Study raises questions about common concussion assessment tool

The tool used to diagnose concussions could overestimate the condition and misidentify symptoms like fatigue and neck pain caused by intense exercise and not brain injury, Rutgers researchers say.

This new research raises new questions about the Sport Concussion Assessment Tool (SCAT), a questionnaire widely used along with other methods to diagnose concussions sustained during sport. The results were presented at the annual meeting of the American Physiological Society on April 5.

“Our results underscore the importance of considering the effects of exercise and fatigue in the assessment of concussions in on-court athletes,” said study first author Stephanie Iring, candidate to the doctorate in the laboratory of Jorge Serrador, associate professor at the Rutgers School. health professions. “While players with head impact may report more symptoms in general, we must be careful in using all symptoms when evaluating, as some are common after intense exercise, even in the no impact to the head.”

A concussion is a traumatic brain injury usually caused by a blow to the head. Although generally not life threatening, the effects can be severe and long lasting. About 3.8 million sports-related concussions are reported each year in the United States.

The SCAT is a tool designed to be used by medical professionals to determine if a player has suffered a concussion. The assessment includes questions about “red flag” symptoms such as neck pain, headaches, muscle weakness and vision problems in addition to tests to assess memory loss and other symptoms.

In previous studies of the tool, researchers compared the symptoms of athletes who had received a blow to the head with people at rest. For the new study, the researchers compared the SCAT scores of rugby players who had suffered a blow to the head with teammates who had just played an intense game of rugby but had no impact to the head. They evaluated 209 players, 80 of whom had suffered a head impact and 129 who had not.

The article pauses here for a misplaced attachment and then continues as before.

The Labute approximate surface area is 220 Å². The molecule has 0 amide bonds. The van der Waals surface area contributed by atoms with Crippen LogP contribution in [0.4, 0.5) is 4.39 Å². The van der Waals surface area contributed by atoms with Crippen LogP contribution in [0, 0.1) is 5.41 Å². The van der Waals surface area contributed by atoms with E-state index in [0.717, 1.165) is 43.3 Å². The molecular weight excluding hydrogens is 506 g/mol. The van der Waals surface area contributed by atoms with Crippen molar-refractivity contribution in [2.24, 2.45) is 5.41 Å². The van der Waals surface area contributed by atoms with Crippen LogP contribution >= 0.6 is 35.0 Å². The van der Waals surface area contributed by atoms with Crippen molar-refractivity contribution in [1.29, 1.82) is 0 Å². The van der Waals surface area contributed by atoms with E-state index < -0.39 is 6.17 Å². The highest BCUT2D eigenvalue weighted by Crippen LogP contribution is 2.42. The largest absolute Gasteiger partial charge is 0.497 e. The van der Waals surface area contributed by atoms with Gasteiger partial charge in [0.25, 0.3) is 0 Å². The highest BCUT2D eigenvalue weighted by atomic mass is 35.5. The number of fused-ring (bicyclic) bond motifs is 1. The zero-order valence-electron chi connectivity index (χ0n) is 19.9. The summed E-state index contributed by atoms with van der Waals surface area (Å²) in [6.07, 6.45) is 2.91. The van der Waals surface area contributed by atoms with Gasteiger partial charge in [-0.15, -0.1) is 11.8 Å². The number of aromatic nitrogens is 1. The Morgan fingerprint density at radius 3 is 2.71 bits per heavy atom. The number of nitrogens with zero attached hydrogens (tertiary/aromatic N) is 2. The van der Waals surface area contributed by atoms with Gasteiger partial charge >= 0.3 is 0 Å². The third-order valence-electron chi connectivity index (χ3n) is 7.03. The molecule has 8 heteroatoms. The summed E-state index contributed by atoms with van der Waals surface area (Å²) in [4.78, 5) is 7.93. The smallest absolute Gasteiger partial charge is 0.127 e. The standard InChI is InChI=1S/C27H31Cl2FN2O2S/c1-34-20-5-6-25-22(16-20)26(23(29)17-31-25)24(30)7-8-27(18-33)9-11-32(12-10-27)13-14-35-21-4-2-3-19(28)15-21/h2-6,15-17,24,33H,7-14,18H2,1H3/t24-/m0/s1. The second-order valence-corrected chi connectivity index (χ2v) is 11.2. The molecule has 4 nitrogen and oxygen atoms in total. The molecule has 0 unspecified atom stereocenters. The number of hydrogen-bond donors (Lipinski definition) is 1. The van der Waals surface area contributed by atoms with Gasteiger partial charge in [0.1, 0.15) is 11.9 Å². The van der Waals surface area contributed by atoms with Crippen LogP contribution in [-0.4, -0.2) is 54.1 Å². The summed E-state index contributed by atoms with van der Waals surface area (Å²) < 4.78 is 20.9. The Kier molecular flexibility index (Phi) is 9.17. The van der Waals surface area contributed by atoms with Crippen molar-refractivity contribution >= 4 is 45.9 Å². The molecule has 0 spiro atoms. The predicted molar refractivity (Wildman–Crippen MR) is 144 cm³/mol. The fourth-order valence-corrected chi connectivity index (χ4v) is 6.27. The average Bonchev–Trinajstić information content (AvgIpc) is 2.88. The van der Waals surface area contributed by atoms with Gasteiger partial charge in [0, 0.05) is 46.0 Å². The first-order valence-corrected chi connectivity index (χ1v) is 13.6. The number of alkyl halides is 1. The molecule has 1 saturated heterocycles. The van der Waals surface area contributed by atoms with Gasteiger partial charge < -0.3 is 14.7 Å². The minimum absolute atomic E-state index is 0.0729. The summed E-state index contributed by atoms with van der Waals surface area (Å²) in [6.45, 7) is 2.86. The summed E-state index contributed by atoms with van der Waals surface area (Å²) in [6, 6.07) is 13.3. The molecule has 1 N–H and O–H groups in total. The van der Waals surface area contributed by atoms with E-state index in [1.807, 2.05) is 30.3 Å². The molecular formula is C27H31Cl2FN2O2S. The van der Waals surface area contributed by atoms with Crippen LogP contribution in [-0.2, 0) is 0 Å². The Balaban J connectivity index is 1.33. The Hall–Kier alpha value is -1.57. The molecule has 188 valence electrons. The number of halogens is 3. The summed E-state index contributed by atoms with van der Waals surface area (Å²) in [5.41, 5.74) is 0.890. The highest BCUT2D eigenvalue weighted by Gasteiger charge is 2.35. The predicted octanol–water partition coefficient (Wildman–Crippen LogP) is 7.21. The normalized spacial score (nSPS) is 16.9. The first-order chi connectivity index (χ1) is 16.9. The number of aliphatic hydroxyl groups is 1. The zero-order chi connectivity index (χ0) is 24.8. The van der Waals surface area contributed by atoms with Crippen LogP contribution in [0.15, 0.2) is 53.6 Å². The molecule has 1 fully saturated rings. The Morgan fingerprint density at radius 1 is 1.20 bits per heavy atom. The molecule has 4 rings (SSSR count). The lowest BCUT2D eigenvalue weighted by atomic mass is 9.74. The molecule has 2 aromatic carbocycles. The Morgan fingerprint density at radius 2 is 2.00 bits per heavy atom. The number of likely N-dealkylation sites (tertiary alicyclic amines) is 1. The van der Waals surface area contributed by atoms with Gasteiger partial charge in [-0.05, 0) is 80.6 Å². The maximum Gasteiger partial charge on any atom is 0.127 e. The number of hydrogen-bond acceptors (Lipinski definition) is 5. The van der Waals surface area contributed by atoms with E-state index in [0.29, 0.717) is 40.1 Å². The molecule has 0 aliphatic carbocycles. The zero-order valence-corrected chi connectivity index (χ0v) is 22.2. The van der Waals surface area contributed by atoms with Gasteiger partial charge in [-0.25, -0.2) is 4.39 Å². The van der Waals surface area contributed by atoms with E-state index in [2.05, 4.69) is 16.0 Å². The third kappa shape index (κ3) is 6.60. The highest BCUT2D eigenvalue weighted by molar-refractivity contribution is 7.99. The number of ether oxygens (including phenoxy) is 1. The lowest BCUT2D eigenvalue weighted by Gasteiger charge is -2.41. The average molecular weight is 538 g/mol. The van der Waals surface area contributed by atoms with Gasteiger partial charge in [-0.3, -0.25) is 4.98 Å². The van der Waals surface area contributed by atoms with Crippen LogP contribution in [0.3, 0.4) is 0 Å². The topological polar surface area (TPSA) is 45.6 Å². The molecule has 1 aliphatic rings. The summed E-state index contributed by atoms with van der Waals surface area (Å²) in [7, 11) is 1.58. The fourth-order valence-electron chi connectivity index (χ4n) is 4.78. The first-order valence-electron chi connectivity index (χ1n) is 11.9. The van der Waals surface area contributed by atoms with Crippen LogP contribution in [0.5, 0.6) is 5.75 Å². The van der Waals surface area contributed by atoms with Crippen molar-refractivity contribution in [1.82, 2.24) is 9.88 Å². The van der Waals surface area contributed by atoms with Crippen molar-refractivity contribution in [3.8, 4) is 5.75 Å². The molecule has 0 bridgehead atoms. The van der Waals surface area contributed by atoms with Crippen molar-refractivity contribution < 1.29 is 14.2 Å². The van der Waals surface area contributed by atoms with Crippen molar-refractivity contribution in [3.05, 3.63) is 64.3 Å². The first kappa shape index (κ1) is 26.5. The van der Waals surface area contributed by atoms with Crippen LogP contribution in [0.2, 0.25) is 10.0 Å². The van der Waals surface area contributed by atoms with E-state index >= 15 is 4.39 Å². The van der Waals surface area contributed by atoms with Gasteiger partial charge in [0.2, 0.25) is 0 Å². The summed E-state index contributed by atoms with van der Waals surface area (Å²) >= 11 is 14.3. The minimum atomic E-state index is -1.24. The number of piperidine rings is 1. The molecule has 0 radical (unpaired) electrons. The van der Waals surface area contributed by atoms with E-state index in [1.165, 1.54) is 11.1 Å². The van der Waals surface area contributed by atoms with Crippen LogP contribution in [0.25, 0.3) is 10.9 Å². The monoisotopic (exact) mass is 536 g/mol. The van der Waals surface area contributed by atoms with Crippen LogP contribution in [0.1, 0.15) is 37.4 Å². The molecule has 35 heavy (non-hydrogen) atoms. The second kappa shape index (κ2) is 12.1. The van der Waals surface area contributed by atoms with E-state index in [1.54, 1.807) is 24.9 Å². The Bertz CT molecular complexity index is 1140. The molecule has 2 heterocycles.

Compared to those with a head injury, those with a head injury had significantly more symptoms on the SCAT assessment, reporting 26 symptoms on average. Uninjured players reported around nine symptoms. However, many players without head injuries had symptoms similar to those reported by players with head injuries, including fatigue and neck pain.

“Our data show that exertion during a game increased the number and severity of self-reported symptoms in control players, even though they did not experience a head impact,” Iring said. “This could lead to difficulties in differentiating these players from those who suffered a head impact when using on-field ratings.”

Some symptoms, including headaches and “not feeling well,” were more closely associated with a head injury. This suggests that these symptoms could be a stronger indicator of concussion in players who have just finished intense play, the researchers said. In addition to headaches, other symptoms more common in people with traumatic brain injury included cognitive-sensory effects, emotional-affective symptoms, and hypersensitivity. The researchers suggested that further studies are needed to examine how these compounds can be used with current physiological measures to better assess concussion in athletes.

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Material provided by Rutgers University. Original written by Patti Verbanas. Note: Content may be edited for style and length.

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